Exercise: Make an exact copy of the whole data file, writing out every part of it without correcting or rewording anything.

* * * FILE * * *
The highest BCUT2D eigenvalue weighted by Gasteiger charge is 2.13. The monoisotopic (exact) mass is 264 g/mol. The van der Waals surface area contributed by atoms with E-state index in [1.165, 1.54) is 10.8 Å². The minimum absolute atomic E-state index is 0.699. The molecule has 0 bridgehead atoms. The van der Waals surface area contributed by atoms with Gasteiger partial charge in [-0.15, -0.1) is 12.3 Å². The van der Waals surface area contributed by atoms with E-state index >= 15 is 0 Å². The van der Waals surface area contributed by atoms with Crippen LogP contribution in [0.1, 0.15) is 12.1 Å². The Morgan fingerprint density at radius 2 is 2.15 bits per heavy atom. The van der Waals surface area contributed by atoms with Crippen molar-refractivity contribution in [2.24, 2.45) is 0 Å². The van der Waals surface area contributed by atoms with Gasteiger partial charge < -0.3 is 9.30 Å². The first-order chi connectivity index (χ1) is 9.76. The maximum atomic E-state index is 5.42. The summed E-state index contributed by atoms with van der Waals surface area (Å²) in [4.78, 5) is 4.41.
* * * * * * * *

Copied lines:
The highest BCUT2D eigenvalue weighted by Gasteiger charge is 2.13. The monoisotopic (exact) mass is 264 g/mol. The van der Waals surface area contributed by atoms with E-state index in [1.165, 1.54) is 10.8 Å². The minimum absolute atomic E-state index is 0.699. The molecule has 0 bridgehead atoms. The van der Waals surface area contributed by atoms with Gasteiger partial charge in [-0.15, -0.1) is 12.3 Å². The van der Waals surface area contributed by atoms with E-state index >= 15 is 0 Å². The van der Waals surface area contributed by atoms with Crippen LogP contribution in [0.1, 0.15) is 12.1 Å². The Morgan fingerprint density at radius 2 is 2.15 bits per heavy atom. The van der Waals surface area contributed by atoms with Crippen molar-refractivity contribution in [2.24, 2.45) is 0 Å². The van der Waals surface area contributed by atoms with Gasteiger partial charge < -0.3 is 9.30 Å². The first-order chi connectivity index (χ1) is 9.76. The maximum atomic E-state index is 5.42. The summed E-state index contributed by atoms with van der Waals surface area (Å²) in [4.78, 5) is 4.41.